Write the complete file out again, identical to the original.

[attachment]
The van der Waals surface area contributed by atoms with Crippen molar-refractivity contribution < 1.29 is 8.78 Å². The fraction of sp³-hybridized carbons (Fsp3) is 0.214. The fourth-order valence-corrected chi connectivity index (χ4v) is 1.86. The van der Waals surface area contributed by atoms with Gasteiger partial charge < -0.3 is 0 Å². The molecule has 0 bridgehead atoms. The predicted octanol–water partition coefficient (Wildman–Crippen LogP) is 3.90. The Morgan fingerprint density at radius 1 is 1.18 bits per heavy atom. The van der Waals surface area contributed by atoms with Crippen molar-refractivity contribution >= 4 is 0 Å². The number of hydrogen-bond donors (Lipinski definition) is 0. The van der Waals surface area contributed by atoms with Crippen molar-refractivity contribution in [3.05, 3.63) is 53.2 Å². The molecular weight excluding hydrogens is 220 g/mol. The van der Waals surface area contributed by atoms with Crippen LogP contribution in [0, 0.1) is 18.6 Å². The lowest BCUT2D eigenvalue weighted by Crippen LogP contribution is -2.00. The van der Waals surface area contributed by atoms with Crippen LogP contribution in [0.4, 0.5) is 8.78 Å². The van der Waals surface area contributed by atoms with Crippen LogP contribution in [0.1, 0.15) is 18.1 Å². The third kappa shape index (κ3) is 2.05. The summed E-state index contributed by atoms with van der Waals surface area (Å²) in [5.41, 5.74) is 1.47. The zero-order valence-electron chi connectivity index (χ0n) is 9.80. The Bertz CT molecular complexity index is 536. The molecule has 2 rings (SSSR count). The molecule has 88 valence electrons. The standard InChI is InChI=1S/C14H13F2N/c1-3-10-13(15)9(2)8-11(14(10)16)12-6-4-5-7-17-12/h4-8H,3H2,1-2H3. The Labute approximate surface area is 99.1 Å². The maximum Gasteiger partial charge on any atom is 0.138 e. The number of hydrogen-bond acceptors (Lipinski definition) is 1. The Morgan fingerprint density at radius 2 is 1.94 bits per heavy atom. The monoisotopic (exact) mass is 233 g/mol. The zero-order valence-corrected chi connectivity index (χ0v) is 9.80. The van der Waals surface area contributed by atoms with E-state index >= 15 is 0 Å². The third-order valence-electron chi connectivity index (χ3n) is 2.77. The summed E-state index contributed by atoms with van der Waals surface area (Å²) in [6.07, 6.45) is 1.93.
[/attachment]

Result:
The van der Waals surface area contributed by atoms with Crippen molar-refractivity contribution < 1.29 is 8.78 Å². The fraction of sp³-hybridized carbons (Fsp3) is 0.214. The fourth-order valence-corrected chi connectivity index (χ4v) is 1.86. The van der Waals surface area contributed by atoms with Gasteiger partial charge < -0.3 is 0 Å². The molecule has 0 bridgehead atoms. The predicted octanol–water partition coefficient (Wildman–Crippen LogP) is 3.90. The Morgan fingerprint density at radius 1 is 1.18 bits per heavy atom. The van der Waals surface area contributed by atoms with Crippen molar-refractivity contribution >= 4 is 0 Å². The number of hydrogen-bond donors (Lipinski definition) is 0. The van der Waals surface area contributed by atoms with Crippen molar-refractivity contribution in [3.05, 3.63) is 53.2 Å². The molecular weight excluding hydrogens is 220 g/mol. The van der Waals surface area contributed by atoms with Crippen LogP contribution in [0, 0.1) is 18.6 Å². The lowest BCUT2D eigenvalue weighted by Crippen LogP contribution is -2.00. The van der Waals surface area contributed by atoms with Crippen LogP contribution in [0.4, 0.5) is 8.78 Å². The van der Waals surface area contributed by atoms with Crippen LogP contribution in [0.1, 0.15) is 18.1 Å². The third kappa shape index (κ3) is 2.05. The summed E-state index contributed by atoms with van der Waals surface area (Å²) in [5.41, 5.74) is 1.47. The zero-order valence-electron chi connectivity index (χ0n) is 9.80. The Bertz CT molecular complexity index is 536. The molecule has 2 rings (SSSR count). The molecule has 88 valence electrons. The standard InChI is InChI=1S/C14H13F2N/c1-3-10-13(15)9(2)8-11(14(10)16)12-6-4-5-7-17-12/h4-8H,3H2,1-2H3. The Labute approximate surface area is 99.1 Å². The maximum Gasteiger partial charge on any atom is 0.138 e. The number of hydrogen-bond acceptors (Lipinski definition) is 1. The Morgan fingerprint density at radius 2 is 1.94 bits per heavy atom. The monoisotopic (exact) mass is 233 g/mol. The zero-order valence-corrected chi connectivity index (χ0v) is 9.80. The van der Waals surface area contributed by atoms with E-state index >= 15 is 0 Å². The third-order valence-electron chi connectivity index (χ3n) is 2.77. The summed E-state index contributed by atoms with van der Waals surface area (Å²) in [6.07, 6.45) is 1.93.